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New EU rules pose challenge for car manufacturers - GlobalData

New EU rules pose challenge for car manufacturers - GlobalData

Mubasher: The automotive industry in Europe is expected to face increased challenges in 2020 due to tighter regulations for CO2 emissions for cars sold in the European Union (EU), according to a recent report by GlobalData.

The industry will see a highly competitive year with new EU CO2 rules coming into effect, David Leggett, Automotive Editor at GlobalData, expects.

From 2021, but phased in from 2020, the EU fleet-wide average emission target for new cars will be 95g CO2/km, the current level is estimated to be in the region of 120g/km, making the target a serious challenge for the industry.

In 2020, the emission targets will apply for each manufacturer's 95% least emitting new cars. From 2021 on, the average emissions of all newly registered cars of a manufacturer will have to be below the E set target. The European market's shift away from diesel and the growth of crossovers and SUV segments makes the aim of reducing fleet CO2 averages in line with tighter targets much more difficult,” Leggett noted.

Otherwise, if the average CO2 emissions level of a manufacturer's fleet of vehicles sold in EU countries exceeds the EU-set target in a given year, the car manufacturer will have to pay an excess emissions premium for each car registered at EUR 95 for each g/km of target exceedance.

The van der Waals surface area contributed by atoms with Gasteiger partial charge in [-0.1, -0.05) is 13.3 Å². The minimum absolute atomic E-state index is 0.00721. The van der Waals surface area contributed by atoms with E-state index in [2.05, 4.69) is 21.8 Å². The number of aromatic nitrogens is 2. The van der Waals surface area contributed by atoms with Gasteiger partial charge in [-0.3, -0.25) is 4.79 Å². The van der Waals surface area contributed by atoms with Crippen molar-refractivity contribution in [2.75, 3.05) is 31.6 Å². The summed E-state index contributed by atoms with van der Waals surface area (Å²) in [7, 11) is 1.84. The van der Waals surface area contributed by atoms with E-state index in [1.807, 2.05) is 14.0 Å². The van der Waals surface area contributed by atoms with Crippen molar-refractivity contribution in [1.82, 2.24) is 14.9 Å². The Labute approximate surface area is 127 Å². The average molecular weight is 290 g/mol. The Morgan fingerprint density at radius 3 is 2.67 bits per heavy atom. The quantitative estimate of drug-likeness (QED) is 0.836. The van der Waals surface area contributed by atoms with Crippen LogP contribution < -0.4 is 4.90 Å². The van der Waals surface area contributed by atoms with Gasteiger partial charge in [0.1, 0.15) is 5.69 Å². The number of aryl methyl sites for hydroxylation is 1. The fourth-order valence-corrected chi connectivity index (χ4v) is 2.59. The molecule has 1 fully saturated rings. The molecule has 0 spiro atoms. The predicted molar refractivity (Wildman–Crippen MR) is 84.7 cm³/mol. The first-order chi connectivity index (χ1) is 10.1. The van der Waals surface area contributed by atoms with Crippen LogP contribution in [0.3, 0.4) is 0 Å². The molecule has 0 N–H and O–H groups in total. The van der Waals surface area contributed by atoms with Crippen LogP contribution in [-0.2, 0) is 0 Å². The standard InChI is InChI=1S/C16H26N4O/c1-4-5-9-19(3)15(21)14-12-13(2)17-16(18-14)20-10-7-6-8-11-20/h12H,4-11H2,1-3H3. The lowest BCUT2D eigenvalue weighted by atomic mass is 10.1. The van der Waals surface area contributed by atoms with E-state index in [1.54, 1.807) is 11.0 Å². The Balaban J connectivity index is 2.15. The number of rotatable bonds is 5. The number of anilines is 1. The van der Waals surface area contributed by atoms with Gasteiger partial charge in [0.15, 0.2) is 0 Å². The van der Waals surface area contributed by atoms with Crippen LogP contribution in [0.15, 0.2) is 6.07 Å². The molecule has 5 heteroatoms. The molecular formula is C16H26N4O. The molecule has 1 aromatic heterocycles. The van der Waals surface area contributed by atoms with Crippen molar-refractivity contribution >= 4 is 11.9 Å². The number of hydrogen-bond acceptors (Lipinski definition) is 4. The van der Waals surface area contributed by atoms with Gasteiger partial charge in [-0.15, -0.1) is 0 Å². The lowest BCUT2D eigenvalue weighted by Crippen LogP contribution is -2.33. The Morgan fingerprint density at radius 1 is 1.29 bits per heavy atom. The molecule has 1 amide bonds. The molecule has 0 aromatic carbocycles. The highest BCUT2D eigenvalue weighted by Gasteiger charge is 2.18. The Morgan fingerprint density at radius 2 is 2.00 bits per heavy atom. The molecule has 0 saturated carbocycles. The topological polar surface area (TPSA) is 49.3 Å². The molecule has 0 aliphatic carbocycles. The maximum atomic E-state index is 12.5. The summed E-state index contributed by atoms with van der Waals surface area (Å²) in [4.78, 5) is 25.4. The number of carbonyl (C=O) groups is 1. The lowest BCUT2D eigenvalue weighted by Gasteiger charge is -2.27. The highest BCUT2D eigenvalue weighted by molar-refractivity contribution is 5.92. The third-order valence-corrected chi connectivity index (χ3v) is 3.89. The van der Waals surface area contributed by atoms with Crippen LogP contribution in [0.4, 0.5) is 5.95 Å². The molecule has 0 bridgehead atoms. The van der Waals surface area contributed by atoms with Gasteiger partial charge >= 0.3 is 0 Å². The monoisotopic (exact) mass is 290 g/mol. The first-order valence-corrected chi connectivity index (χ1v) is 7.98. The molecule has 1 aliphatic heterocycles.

These fines could quickly mount up into billions of euros, with some estimates expecting a total EUR 30 billion, Leggett added.

According to the European Environment Agency (EEA) estimates that greenhouse gas emissions decreased in the EU by 2% in 2018, following a 0.6 % increase in 2017.

The reduction in 2018 corresponds to a 23 % reduction from 1990 levels, which is more than the EU reduction target of 20 % by 2020.

Since 2009, EU legislation set mandatory emission reduction targets for new cars.

The first targets were introduced in 2015, with stricter targets set to be applied from 2021, with a phase-in from 2020, as per the European Commission.

Last April, the European Parliament and the European Council adopted a regulation setting CO2 emission performance standards for new passenger cars and for new light commercial vehicles and vans in the EU for the period after 2020. The new regulation started applying on 1 January 2020.